Orbital Path 11: Black Hole Breakthroughs

Michelle Thaller talks with three leading scientists about black holes - how do we know they exist, where do they come from, and how can we learn more about a black hole without getting too close?

Most of the time, science marches slowly forward in methodical, well-measured beats. But sometimes there is an exquisite agony to scientific discovery. Times where you see something unexpected, or something you did expect but never quite let yourself believe was real.

When it comes time to publish those results, when it’s time to claim that you have discovered something extraordinary, there is almost always a barrier of fear to get over. Did you really see what you thought you saw? Did you make some simple mistake that the readers of your paper or the listeners to your conference presentation will immediately see and use to dismantle your result? Of course you’ve passed this by some of your trusted friends and colleagues, but at the end, it’s just you up there, staking your professional reputation on a risky, if exciting assertion.

Do Black Holes Exist?

In astronomy, there are few topic more slippery than black holes. By their very nature, they are nearly impossible to detect, unless something is falling into them. And while the idea of black holes was postulated literally centuries ago, for ages no one could tell whether they were just an example of our mathematics run amok, or whether these beasts were real. Really, real.

It may surprise you to know that the existence of black holes, at least our current model of them, is still controversial. Prominent scientists such as Stephen Hawking still wonder if the laws of thermodynamics truly allow an event horizon, the point of no return around a black hole, to exist.

There is no doubt that there are super-compact bodies with huge gravitational fields that lie in the core of galaxies or can be watched sucking away the lifeblood of stars. But are they black holes, or something we have yet to understand? Do we understand how a black hole would really work? What is the best evidence we have the black holes exist? Could we, for the first time, have witnessed the birth of a black hole?

Black hole simulation frame

This simulation frame shows a black hole accretion disk. Created by Jeremy Schnittman and inspired by the movie Interstellar.

In this episode of Orbital Path, we speak to three astronomers who have worked to piece together the best evidence yet for the existence of black holes. Decades ago, Paul Murdin worked on early observations of an area of the sky that was mysteriously bright in X-rays, super high-energy light that shouldn’t have been present around a normal star. To make matters even more dramatic, that star was seen to be orbiting a massive object that was, except for its X-rays, invisible. These observations, among others, helped astronomers finally embrace the incredible idea that there really was a black hole in the constellation Cygnus.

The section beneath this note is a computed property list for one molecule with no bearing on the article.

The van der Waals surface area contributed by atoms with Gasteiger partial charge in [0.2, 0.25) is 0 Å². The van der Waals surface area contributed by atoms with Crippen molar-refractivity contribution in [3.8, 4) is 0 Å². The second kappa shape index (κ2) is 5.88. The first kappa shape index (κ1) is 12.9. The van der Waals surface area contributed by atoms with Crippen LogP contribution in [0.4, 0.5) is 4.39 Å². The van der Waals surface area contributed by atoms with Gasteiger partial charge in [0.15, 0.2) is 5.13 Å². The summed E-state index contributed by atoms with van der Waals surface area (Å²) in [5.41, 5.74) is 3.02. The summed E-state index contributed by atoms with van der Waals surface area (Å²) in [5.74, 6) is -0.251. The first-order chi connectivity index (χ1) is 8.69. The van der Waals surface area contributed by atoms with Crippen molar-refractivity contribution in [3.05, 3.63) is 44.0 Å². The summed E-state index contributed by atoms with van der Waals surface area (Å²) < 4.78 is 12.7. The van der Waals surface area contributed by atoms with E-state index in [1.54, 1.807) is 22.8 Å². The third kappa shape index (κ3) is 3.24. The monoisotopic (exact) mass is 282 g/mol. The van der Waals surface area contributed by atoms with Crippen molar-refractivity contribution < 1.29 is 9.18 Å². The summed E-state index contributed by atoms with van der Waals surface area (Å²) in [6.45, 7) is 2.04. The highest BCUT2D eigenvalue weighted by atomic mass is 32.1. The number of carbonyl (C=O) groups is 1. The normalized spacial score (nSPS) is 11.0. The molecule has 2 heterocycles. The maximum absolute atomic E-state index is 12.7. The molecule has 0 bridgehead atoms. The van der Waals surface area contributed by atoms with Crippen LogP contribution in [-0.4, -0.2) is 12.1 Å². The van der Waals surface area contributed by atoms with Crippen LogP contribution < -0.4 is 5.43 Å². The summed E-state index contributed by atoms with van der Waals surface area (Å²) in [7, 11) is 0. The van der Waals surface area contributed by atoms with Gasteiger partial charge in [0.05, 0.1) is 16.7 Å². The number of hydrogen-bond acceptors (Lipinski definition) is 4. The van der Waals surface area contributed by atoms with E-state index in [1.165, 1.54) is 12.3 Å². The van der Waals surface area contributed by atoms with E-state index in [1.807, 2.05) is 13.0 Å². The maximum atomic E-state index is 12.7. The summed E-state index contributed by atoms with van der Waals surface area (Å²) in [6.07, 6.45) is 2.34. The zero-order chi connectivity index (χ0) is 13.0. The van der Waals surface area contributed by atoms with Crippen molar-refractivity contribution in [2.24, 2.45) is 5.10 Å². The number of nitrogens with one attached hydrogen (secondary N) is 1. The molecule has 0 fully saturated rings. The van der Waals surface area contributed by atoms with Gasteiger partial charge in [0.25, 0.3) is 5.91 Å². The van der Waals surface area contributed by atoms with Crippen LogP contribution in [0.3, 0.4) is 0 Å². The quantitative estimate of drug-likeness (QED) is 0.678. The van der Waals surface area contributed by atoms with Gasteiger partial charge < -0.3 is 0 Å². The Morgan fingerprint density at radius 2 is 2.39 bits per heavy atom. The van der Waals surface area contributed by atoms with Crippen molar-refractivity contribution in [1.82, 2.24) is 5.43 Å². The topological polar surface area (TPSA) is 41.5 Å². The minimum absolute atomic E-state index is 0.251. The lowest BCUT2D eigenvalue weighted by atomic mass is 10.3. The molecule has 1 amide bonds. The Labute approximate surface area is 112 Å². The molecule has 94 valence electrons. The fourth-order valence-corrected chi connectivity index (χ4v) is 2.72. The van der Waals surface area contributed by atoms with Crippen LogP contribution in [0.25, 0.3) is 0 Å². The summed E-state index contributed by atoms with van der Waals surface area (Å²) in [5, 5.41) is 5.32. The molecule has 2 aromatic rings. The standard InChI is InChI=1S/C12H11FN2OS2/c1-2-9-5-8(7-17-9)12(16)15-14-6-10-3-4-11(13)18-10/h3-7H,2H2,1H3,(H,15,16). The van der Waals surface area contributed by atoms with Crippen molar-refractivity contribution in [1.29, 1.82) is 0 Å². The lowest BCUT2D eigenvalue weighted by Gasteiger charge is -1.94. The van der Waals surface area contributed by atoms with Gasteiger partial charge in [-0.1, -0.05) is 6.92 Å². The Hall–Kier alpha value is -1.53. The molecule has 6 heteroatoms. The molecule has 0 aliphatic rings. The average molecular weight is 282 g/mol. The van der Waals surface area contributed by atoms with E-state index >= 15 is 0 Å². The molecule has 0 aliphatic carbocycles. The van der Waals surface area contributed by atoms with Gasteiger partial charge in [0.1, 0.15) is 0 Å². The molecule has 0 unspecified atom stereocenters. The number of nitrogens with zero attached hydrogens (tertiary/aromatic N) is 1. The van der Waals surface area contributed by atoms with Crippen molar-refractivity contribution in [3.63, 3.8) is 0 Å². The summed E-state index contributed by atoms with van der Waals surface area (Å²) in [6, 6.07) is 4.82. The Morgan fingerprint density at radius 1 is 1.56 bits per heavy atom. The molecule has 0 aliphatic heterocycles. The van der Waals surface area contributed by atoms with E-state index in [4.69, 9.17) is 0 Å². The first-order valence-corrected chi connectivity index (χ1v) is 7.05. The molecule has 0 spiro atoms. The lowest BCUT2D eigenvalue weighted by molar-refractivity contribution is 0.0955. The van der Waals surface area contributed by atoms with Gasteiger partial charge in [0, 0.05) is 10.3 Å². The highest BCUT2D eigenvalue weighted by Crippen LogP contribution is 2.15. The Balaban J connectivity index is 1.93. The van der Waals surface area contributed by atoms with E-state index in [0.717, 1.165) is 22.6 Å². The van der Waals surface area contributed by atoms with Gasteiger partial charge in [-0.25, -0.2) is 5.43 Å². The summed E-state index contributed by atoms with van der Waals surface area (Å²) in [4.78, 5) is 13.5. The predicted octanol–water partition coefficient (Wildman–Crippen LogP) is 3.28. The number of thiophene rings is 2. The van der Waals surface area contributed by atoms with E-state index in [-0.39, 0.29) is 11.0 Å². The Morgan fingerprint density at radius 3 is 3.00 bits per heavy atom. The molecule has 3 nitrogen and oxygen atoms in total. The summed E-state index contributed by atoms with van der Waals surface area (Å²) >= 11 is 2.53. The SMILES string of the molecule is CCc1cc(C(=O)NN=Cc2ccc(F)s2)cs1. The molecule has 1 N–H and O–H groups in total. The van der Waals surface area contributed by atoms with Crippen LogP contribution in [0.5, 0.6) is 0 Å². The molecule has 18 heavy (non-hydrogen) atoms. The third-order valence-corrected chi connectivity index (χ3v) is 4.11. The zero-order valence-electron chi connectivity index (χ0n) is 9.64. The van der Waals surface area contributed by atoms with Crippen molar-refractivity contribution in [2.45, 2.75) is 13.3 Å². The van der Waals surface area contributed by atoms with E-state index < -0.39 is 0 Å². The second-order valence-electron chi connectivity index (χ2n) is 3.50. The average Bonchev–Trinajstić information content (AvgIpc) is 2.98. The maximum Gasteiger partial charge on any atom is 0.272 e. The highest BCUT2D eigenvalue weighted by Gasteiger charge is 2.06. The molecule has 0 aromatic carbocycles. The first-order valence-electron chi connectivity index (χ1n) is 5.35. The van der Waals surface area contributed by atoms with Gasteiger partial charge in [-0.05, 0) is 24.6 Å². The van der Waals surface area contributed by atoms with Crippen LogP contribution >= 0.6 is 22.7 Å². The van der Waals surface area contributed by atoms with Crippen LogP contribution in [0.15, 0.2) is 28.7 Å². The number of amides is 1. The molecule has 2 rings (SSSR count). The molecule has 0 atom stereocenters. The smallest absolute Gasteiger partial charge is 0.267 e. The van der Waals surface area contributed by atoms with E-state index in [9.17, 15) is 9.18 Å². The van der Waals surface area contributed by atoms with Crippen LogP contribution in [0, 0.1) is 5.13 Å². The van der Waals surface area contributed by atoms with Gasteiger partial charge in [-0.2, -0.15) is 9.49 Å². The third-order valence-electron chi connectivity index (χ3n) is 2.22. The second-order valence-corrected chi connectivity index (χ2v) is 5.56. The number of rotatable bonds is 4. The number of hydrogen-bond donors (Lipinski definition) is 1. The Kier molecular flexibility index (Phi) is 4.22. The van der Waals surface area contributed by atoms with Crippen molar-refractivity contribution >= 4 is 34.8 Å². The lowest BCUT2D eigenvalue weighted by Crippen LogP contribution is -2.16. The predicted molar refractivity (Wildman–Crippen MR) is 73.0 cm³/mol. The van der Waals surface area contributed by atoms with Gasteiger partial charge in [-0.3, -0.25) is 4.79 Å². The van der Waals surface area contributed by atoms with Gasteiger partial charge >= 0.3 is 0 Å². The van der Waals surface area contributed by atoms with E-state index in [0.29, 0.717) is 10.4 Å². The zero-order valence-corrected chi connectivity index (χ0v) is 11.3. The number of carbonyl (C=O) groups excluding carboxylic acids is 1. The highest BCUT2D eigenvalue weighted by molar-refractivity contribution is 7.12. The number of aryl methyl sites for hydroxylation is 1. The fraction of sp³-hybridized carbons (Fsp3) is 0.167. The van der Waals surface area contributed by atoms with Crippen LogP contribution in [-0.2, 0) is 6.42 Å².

Jeremy Schnittman uses mathematics and Einstein’s equations to model what the area close to a black hole would look like, and works on strategies to find the possible millions of black holes that lurk dark and unseen in the Milky Way.

And Christopher Kochanek may have had the tremendous luck (coupled with a brilliant program to monitor the skies) to catch the exact moment a black hole was born. What is it like to make that claim, that you are the first person to see the birth of a black hole? Do these people still suffer doubts about the reality of black holes? There may still be a good deal of wiggle room, but as you’ll hear in the podcast, Kochanek, at least, is willing to bet his life –and your dog’s!


Orbital Path is produced by PRX and supported by the Alfred P. Sloan Foundation. Don't miss PRX's other science podcasts: Transistor and Outside Magazine.

4 thoughts on “Orbital Path 11: Black Hole Breakthroughs

    1. Karl

      Could not agree more. Nothing is more disappointing than clicking on an apparently interesting link only to find a podcast, or a video of a talking head. What a pointless waste of bandwidth; I just close them.

  1. Eli-Whitaker

    Thanks so much for the addition of the Orbital Path podcasts! Great fun and very well done. They are a wonderful science shot in the arm on my commute and when relaxing. I have subscribed on my podcast aggregator.

  2. Gaylon-Arnold

    It should be easy to post a transcript along with a podcast. While listening may be preferred in some situations, I can read the transcript in a fraction of the time and move on. Time is money!

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